Saturday, August 01, 2015

Labour’s choice. The SDP, or Keir Hardie?


New Labour was the SDP. The SDP established the policy framework which made a Labour Government electable. New Labour was a liberal Social Democratic Party as, of course, was the SDP. Whilst the Gang of Four did not achieve their personal ambitions for power from 1997 they will have seen their policy positions firmly in Government - and no doubt taken pride from that. Yes the LibDems absorbed a few leading SDPers like Kennedy and Cable. But the key effect was not really on the LibDems but Labour. The 1983 defeat was attributable in part to the SDP (who actually led in the polls pre Falklands), in part to The Thatcher bounce after the Falklands War, in part to the unelectability of Foot's Labour, and in part to the FPTP electoral system.

Post Foot Neil Kinnock realised that if Labour was ever to get power again it had to rid itself of the out-of-date socialist policies that were still entrenched in its psyche and its constitution. Clause 4 was a symbol of this. It had to go, and it went. Public ownership became not an ideological goal but a pragmatic choice. And so on. Blair and Brown of course built on Kinnock’s achievements, created New Labour and gained power. Where they governed from is a matter of dispute – my view is that they were a Social Democrat Government on the SDP and German model. Unfortunately everything is clouded by Blair’s wars. But even in 2005 he won a comfortable majority – the New Labour brand was sufficiently strong to carry him home.

New Labour was economically pragmatic and Brown was a very good Chancellor indeed. From 2005 onwards Labour was moving to invest and build on the economic strengths that Brown’s Chancellorship had created. Then Armageddon which was hardly (much) of the British Government’s making but a world-wide crash from which Britain was far from immune.

Throughout all of this time and on into the Coalition years there were few calls for the establishment of a truly Socialist Britain. The Old Labour people were still around and they cried “Foul” from the side-lines occasionally. But Britain had long since chosen to be a mixed economy and increasingly a liberal society. New Labour can take great credit for both achievements. The Conservatives haven’t (yet) managed to unscramble the new paradigm. Hanging over all of this is the maxim that politics is the “Art of the Possible”. To do anything you must be elected. To be elected you cannot campaign from the extremes. Certainly not with the FPTP system - UKIP gained nearly 4m votes but just one seat.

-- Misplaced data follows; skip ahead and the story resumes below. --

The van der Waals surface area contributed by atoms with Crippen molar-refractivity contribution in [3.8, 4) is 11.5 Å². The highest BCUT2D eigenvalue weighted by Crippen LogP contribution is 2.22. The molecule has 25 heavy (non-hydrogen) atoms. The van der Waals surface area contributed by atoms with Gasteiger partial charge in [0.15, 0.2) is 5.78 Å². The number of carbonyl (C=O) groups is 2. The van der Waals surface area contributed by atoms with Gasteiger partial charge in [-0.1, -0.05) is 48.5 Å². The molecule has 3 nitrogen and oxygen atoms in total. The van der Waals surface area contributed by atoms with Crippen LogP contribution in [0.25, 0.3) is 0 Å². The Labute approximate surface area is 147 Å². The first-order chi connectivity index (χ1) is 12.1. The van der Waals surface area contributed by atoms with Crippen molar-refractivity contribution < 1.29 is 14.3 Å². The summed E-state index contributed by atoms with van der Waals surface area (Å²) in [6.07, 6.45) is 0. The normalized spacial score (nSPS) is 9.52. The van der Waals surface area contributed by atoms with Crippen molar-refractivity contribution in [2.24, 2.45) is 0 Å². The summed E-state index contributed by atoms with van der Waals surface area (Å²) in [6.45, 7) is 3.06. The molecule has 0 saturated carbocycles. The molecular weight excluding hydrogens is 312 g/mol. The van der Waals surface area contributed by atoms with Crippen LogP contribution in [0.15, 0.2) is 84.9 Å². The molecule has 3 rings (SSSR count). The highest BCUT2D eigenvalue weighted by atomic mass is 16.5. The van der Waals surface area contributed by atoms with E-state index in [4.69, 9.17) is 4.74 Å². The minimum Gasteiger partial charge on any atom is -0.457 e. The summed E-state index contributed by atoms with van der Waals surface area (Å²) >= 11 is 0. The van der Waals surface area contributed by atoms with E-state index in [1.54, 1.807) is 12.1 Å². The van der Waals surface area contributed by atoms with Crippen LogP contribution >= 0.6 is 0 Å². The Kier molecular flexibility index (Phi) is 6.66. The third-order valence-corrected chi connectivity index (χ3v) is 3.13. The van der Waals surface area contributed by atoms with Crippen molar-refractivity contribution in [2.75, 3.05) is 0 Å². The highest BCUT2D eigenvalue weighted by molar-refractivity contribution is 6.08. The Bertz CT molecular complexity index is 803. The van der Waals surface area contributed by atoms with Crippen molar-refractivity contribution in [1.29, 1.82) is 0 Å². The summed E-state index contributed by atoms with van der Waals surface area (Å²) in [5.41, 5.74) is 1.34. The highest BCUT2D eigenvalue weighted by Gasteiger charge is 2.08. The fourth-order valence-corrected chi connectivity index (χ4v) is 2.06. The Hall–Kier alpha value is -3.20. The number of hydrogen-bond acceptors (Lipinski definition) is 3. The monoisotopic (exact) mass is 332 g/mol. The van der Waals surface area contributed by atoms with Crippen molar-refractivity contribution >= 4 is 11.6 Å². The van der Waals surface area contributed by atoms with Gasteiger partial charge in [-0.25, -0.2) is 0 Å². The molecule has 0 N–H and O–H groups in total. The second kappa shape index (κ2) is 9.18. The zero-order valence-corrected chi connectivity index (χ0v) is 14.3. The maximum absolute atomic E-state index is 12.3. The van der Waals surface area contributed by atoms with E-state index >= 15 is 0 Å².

Finally it’s about personalities. In my view Labour was electable this year and the polls through the year agreed and said they would be. Then at the last minute it switched. Faced with the thought of Miliband and Balls next door to one another in Downing Street sufficient numbers of likely Labour voters didn’t. They either indulged in a bit of gut feel protesting by voting UKIP, decided that Cameron was the lesser of two evils or just stayed away from the polling stations. That scuppered Labour’s chances. Would they all have flooded to vote if Labour had presented a genuinely Hard Left manifesto? Some might have, but more would have rejected that position completely.

Some argue that Jeremy Corbyn is Attlee’s heir and to some extent they are right. But even 1945-51 was not an overtly Socialist , and certainly not pacifist, Government. Really you have to go back to Keir Hardie to find Corbyn’s true political ancestor. Is that truly what Labour in 2015 wants ?


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